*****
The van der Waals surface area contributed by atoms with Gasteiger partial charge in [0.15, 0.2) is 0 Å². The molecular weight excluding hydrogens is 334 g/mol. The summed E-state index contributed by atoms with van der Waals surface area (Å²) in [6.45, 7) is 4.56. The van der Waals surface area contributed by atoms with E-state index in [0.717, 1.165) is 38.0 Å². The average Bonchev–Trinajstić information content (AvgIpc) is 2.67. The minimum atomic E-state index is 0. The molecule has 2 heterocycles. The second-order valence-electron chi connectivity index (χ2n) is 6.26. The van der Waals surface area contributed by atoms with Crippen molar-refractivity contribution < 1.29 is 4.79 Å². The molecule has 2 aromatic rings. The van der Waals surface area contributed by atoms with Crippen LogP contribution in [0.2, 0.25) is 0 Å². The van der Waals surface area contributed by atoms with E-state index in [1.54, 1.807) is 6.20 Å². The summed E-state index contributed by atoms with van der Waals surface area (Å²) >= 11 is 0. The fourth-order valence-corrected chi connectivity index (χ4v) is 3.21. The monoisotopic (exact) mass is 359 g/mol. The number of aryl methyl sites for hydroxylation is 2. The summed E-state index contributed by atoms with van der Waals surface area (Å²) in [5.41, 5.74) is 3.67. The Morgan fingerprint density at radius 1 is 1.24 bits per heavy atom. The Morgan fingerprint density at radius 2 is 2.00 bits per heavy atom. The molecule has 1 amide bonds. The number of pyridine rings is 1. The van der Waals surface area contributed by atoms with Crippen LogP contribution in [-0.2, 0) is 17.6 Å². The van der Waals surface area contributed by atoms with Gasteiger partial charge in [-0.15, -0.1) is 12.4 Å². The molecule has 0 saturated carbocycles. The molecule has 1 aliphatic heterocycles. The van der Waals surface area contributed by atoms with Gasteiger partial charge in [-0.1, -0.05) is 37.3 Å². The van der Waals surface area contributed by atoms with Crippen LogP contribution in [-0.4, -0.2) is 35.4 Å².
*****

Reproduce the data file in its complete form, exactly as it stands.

The van der Waals surface area contributed by atoms with Gasteiger partial charge in [0.15, 0.2) is 0 Å². The molecular weight excluding hydrogens is 334 g/mol. The summed E-state index contributed by atoms with van der Waals surface area (Å²) in [6.45, 7) is 4.56. The van der Waals surface area contributed by atoms with E-state index in [0.717, 1.165) is 38.0 Å². The average Bonchev–Trinajstić information content (AvgIpc) is 2.67. The minimum atomic E-state index is 0. The molecule has 2 heterocycles. The second-order valence-electron chi connectivity index (χ2n) is 6.26. The van der Waals surface area contributed by atoms with Crippen molar-refractivity contribution < 1.29 is 4.79 Å². The molecule has 2 aromatic rings. The van der Waals surface area contributed by atoms with Crippen LogP contribution in [0.2, 0.25) is 0 Å². The van der Waals surface area contributed by atoms with E-state index in [1.54, 1.807) is 6.20 Å². The summed E-state index contributed by atoms with van der Waals surface area (Å²) >= 11 is 0. The fourth-order valence-corrected chi connectivity index (χ4v) is 3.21. The monoisotopic (exact) mass is 359 g/mol. The number of aryl methyl sites for hydroxylation is 2. The summed E-state index contributed by atoms with van der Waals surface area (Å²) in [5.41, 5.74) is 3.67. The Morgan fingerprint density at radius 1 is 1.24 bits per heavy atom. The Morgan fingerprint density at radius 2 is 2.00 bits per heavy atom. The molecule has 1 amide bonds. The number of pyridine rings is 1. The van der Waals surface area contributed by atoms with Crippen LogP contribution in [-0.2, 0) is 17.6 Å². The van der Waals surface area contributed by atoms with Gasteiger partial charge in [-0.15, -0.1) is 12.4 Å². The molecule has 0 saturated carbocycles. The molecule has 1 aliphatic heterocycles. The van der Waals surface area contributed by atoms with Gasteiger partial charge in [-0.1, -0.05) is 37.3 Å². The van der Waals surface area contributed by atoms with Crippen LogP contribution in [-0.4, -0.2) is 35.4 Å².